Baroness Kate Hoey – the Northern Ireland-born former Labour MP for Vauxhall – caused a bit of a stir across nationalism recently when she wrote, “There are very justified concerns that many professional vocations have become dominated by those of a nationalist persuasion, and this positioning of activists is then used to exert influence on those in power.”
She makes a valid point and I’m aware her concerns are broadly shared across unionism and loyalism. Over the past few years, particularly since the Brexit referendum, there has been a marked rise in political activity and campaigning by civic nationalists, happy to put their names in the public domain, list their professional backgrounds and promote the case for a united Ireland. Indeed, at a recent meeting I heard a unionist describe it as “nationalist elites now at the wheel of the Irish unity train”. I thought about his response, and replied, “Then nationalism is very lucky if that is the case.”
In a follow-up article Hoey made what I think was the crucial point: “In Northern Ireland, the reality is that there is no equivalent network of unionist activists using access and credentials obtained via positions in the professional class to advance the cause of unionism. And therein lies the imbalance . . . Unionists don’t do this, or if they did, they no longer do.”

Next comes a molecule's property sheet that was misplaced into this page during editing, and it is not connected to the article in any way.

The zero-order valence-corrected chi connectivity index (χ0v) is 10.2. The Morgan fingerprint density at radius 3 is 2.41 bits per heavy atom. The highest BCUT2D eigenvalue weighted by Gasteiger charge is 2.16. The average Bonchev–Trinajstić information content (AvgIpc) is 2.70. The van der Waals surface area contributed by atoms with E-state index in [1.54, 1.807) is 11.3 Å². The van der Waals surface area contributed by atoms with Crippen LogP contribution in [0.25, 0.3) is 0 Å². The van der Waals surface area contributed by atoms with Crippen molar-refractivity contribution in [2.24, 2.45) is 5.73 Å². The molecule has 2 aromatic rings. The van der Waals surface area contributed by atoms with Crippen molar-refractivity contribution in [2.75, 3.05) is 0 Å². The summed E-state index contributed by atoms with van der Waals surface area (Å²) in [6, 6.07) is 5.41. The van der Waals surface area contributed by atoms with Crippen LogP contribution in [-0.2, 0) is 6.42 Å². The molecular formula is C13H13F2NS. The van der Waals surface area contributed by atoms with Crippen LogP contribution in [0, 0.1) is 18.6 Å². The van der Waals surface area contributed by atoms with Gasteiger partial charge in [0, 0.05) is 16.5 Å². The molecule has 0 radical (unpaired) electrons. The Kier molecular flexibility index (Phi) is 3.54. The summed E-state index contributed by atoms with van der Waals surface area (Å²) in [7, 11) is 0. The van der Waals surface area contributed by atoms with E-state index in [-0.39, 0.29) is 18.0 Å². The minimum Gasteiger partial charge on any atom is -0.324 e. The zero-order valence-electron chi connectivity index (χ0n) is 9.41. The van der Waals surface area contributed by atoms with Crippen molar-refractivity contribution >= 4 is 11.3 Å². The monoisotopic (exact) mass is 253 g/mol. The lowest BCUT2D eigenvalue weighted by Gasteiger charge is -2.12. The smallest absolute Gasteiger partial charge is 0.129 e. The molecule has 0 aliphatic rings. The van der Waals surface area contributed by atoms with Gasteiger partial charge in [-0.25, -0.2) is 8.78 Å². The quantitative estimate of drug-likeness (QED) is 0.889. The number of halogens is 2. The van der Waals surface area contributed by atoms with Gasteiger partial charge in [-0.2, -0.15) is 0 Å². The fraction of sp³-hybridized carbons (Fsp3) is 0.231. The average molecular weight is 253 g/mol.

If the union was to survive, unionism was going to have to make the pro-union cause more attractive for small-n nationalism and small-u unionism
After the Anglo-Irish Agreement a number of groups did emerge: the Cadogan Group (mostly academics) and the Campaign for Equal Citizenship (mostly political integrationists) being the most prominent. By the end of the 1980s, the Conservative Party and Social Democratic Party (a breakaway group from the Labour Party) had established structures and constituency associations in Northern Ireland and the major debate within unionism was between devolutionists and integrationists. Interestingly, an Ulster Independence Committee was also established in 1988 by a group of unionists, seeking to end sectarianism through unity on a common Ulster identity; while the Ulster Clubs organisation, formed in 1985, had, as one of its aims, maintaining the union for so long as it was in Northern Ireland’s interests.
The common theme of all the “new” thinking taking place within unionism after 1985 was a recognition that the old ways of doing business – protests, demands and pointless threats – weren’t delivering. They weren’t making the union stronger and weren’t particularly influencing the policy of successive British governments, let alone the policy of Irish or US governments. If the union was to survive then unionism – political, electoral and civic – was going to have to make the pro-union cause more attractive for small-n nationalism and small-u unionism, as well as finding a way of wrapping the pro-union message in an easier-to-sell package.
But most of that “new” thinking came to nothing. I’ve long been of the view that party-political unionism doesn’t really pay much attention to ideas coming from the professional classes within civic unionism. There is a tendency to do things as they’ve always been done and then respond to each new predictable setback – or betrayal, as they’re mostly described – with the usual moaning.